The IELTS Speaking test is not always the easiest exam to take. Luckily, there are ways to help you practise and reduce the stress of speaking in a test situation. Here are some ideas that have helped my students, and I hope they’ll help you too!
Get to know what the examiner is looking for
If you know what the examiner expects, then you know what to practice. There are four areas of speaking that the examiner will want you to demonstrate.
How fluent you are
The speed you speak and the ‘flow’ of your speech. Examiners will notice of how well you use language to link ideas and subjects together.
The range of vocabulary you use
A wide variety of vocabulary is required to express your meaning and attitude/opinion. You should be able to express ideas in a variety of ways. Try writing down one idea, and then use paraphrasing and synonyms to explain it in a different way.
Your grammatical range and accuracy
It’s great to use a wide range of grammatical structures, but be accurate! Remember, it’s better to use simple grammar correctly rather than more complex grammar incorrectly.
The examiner will look for clear consonants at the beginning and end of words. Intonation is also important. You should be able to use pauses and inflection to show the end of one subject and the beginning of another. The aim is to make sure that the examiner doesn’t have to work hard to understand what you’re saying.
Understand the IELTS Speaking structure
You should look at as many practice papers as you can and become familiar with the different parts of the test.
Part 1 – Q & A.
You will be asked questions about yourself and your life in general, for example your family, job or studies. Have look at the word cloud below for the type of topics you’ll get. This part of the exam lasts for 4 to 5 minutes.
Part 2 – Monologue & questions
You will be given a card with a topic that you’ll be asked to speak about. There will also be some key points on the card that you will be expected to include. The examiner will give you one or two questions about the topic at the end. This part of the exam is shorter and will only be for 1 or 2 minutes.
Part 3 – Discussion
The examiner will ask you about subjects and ideas related to the topic of Part 2. You will talk about deeper ideas in this two-way conversation. This part of the exam takes 4 or 5 minutes to complete.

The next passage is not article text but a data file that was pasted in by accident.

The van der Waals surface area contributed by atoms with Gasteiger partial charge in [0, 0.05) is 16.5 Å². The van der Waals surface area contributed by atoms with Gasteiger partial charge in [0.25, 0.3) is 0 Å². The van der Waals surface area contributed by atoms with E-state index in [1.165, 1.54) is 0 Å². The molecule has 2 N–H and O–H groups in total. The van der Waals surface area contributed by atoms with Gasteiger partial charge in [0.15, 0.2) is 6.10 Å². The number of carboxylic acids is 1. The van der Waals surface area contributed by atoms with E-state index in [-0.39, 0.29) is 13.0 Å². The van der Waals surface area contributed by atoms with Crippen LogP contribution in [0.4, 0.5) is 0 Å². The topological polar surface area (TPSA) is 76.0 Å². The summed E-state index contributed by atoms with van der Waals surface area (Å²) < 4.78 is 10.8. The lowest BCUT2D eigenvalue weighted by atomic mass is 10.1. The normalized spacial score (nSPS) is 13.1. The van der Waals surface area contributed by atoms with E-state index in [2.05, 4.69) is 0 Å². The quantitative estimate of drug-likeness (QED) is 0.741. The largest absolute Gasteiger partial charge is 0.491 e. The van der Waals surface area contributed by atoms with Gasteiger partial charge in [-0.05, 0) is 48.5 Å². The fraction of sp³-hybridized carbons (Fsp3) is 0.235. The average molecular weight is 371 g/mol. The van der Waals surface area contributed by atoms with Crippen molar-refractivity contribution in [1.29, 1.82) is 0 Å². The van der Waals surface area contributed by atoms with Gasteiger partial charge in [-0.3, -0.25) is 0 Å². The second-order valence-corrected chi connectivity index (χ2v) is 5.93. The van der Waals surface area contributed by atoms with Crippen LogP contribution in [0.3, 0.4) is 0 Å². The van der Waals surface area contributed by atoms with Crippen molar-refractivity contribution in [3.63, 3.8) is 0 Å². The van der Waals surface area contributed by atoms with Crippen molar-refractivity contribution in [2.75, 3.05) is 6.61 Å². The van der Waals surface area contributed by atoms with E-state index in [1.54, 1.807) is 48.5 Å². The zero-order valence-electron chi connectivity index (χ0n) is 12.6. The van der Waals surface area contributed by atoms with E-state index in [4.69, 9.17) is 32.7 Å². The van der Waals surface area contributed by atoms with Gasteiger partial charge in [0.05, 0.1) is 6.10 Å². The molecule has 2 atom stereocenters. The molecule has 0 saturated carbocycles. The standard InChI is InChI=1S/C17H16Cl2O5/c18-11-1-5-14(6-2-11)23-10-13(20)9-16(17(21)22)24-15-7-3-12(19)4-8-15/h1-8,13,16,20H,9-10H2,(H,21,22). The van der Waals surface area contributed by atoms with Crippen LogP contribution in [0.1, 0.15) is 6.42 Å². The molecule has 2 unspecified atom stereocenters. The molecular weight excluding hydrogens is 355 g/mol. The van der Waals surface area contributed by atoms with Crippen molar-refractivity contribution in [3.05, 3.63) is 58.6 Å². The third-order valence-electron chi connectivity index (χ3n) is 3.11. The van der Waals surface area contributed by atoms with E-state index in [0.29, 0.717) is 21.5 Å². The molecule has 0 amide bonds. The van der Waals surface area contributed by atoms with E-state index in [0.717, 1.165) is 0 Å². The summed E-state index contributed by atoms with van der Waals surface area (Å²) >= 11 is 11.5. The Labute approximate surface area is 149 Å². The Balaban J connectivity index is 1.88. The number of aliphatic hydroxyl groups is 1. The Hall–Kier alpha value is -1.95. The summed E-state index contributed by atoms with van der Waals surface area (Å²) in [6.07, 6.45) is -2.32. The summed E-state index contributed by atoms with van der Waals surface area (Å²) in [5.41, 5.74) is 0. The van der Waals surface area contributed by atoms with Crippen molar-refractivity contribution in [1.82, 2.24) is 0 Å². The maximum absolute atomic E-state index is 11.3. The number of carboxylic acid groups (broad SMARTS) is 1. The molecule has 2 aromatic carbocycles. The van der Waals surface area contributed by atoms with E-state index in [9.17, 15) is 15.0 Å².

Day to Day IELTS Practice
Keep up your everyday practice without studying your IELTS text books.
Discuss current events
Read newspaper articles (from, e.g. The Guardian, The Times or The I) and discuss them with your UK friends. Give your opinion on the article, and explain the reasons why you think as you do. Talk about why the situation occurred and what future developments (if any) you think might happen as a result of the event.
Play speaking games
Speaking games are useful and fun. Here’s one based on the popular quiz ‘Just a Minute’ on Radio 4. The idea is that you speak for 1 minute without repetition or hesitation.
Look in your IELTS text books for common speaking topics (or look at the word clouds) and write these on small cards. Place all the cards face down on the table. You and the other players can then take turns to pick a card and talk about the subject for 1 minute.
Listen to native speakers
Listen to talk radio, such as Radio 4. You’ll find you will gradually pick up the rhythm and intonation of English. It’s also good to listen to your UK friends when they talk. You’ll hear some useful phrases, but make sure you know what they mean before you use them in an exam situation!
As you can see, by familiarising yourself with the requirements and the structure of the IELTS Speaking test, you can give yourself a huge advantage when it’s time for the exam.
If you have any questions about IELTS, get in touch and let me know.